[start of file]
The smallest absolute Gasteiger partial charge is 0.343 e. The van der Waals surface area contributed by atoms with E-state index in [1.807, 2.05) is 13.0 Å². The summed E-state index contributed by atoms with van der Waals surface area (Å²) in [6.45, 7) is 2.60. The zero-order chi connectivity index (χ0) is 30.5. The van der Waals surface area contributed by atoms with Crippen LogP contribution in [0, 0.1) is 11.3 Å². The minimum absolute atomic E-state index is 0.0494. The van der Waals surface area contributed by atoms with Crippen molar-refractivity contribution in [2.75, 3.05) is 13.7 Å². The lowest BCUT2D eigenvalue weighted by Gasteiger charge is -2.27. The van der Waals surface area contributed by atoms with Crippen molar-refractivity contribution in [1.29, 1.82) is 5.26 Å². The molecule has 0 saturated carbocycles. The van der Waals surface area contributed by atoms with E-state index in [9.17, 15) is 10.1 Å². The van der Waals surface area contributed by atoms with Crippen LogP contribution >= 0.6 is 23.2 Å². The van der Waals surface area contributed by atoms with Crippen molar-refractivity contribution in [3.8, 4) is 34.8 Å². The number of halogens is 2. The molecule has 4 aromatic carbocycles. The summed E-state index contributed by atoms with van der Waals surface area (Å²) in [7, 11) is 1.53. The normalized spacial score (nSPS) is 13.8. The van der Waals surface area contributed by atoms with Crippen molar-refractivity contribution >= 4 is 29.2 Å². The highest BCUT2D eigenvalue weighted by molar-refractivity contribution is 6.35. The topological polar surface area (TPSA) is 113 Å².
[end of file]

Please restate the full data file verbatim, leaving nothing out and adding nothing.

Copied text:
The smallest absolute Gasteiger partial charge is 0.343 e. The van der Waals surface area contributed by atoms with E-state index in [1.807, 2.05) is 13.0 Å². The summed E-state index contributed by atoms with van der Waals surface area (Å²) in [6.45, 7) is 2.60. The zero-order chi connectivity index (χ0) is 30.5. The van der Waals surface area contributed by atoms with Crippen LogP contribution in [0, 0.1) is 11.3 Å². The minimum absolute atomic E-state index is 0.0494. The van der Waals surface area contributed by atoms with Crippen molar-refractivity contribution in [2.75, 3.05) is 13.7 Å². The lowest BCUT2D eigenvalue weighted by Gasteiger charge is -2.27. The van der Waals surface area contributed by atoms with Crippen molar-refractivity contribution in [1.29, 1.82) is 5.26 Å². The molecule has 0 saturated carbocycles. The van der Waals surface area contributed by atoms with E-state index in [9.17, 15) is 10.1 Å². The van der Waals surface area contributed by atoms with Crippen LogP contribution >= 0.6 is 23.2 Å². The van der Waals surface area contributed by atoms with Crippen molar-refractivity contribution in [3.8, 4) is 34.8 Å². The number of halogens is 2. The molecule has 4 aromatic carbocycles. The summed E-state index contributed by atoms with van der Waals surface area (Å²) in [7, 11) is 1.53. The normalized spacial score (nSPS) is 13.8. The van der Waals surface area contributed by atoms with Crippen molar-refractivity contribution >= 4 is 29.2 Å². The highest BCUT2D eigenvalue weighted by molar-refractivity contribution is 6.35. The topological polar surface area (TPSA) is 113 Å².